Epipelagic, usually oceanic, but seasonally coming close to shore. Tolerates ample temperature intervals. Forms schools by size, sometimes with other scombrids. Migrates between June and September in a northward direction along the coast of Baja Californi
known found in the North Pacific from Gulf of Alaska to southern California and Baja California and from Sakhalin Island in the southern Sea of Okhotsk south to northern Philippines. It is mainly found in eastern and southern Taiwanese waters.
Marketed fresh and frozen. The belly portion fetches particularly high prices when containing much fat.
North Pacific: Gulf of Alaska to southern California and Baja California and from Sakhalin Island in the southern Sea of Okhotsk south to northern Philippines. There are four substantiated records of this subspecies in the southern hemisphere: off Western Australia, southeast Pacific (37Â°11'S, 114Â°41'W) and Gulf of Papua (Ref.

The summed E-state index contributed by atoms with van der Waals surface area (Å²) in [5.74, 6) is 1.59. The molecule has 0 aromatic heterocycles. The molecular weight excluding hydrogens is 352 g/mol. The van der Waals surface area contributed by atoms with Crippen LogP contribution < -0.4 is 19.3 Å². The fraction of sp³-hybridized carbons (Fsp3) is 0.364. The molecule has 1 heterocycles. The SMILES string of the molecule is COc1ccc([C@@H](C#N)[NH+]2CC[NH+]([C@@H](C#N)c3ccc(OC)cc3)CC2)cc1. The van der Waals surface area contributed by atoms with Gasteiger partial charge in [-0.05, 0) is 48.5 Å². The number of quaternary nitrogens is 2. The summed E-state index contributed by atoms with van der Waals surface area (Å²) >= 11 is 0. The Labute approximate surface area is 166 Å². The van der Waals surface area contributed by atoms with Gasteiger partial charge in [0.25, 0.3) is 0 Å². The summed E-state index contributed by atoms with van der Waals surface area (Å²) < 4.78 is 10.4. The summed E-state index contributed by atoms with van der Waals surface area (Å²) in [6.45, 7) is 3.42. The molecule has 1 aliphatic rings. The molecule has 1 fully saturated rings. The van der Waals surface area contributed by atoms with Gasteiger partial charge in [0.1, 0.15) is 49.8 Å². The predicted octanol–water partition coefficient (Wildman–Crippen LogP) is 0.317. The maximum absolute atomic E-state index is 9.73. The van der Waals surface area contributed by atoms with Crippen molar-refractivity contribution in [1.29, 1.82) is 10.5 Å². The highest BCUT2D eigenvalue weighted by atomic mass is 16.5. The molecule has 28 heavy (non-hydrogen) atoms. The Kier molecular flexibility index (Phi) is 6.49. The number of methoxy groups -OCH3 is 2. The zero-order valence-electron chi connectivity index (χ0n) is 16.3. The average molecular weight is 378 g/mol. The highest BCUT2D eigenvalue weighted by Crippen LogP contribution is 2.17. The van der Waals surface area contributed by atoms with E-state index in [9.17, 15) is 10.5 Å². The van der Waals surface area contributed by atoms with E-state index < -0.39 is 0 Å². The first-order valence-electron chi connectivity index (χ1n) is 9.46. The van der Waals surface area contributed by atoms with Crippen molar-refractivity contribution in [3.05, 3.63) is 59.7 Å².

). The species occurs mainly in the northern Pacific but ventures into New Zealand waters for at least three months during spring and early summer (Ref.
Size / Weight / Age
range ? - ? cm
Max length : 300 cm FL male/unsexed; (Ref.
); common length : 200 cm FL male/unsexed; (Ref.
); max. published weight: 450.0 kg (Ref.
); max. reported age: 15 years (Ref.
Mean number of gill rakers 35.9. First ventrally directed parapophysis on vertebra number 8. Dorsal wall of body cavity has a narrow bulge with lateral concavity and wide lateral trough. Caudal keels dark.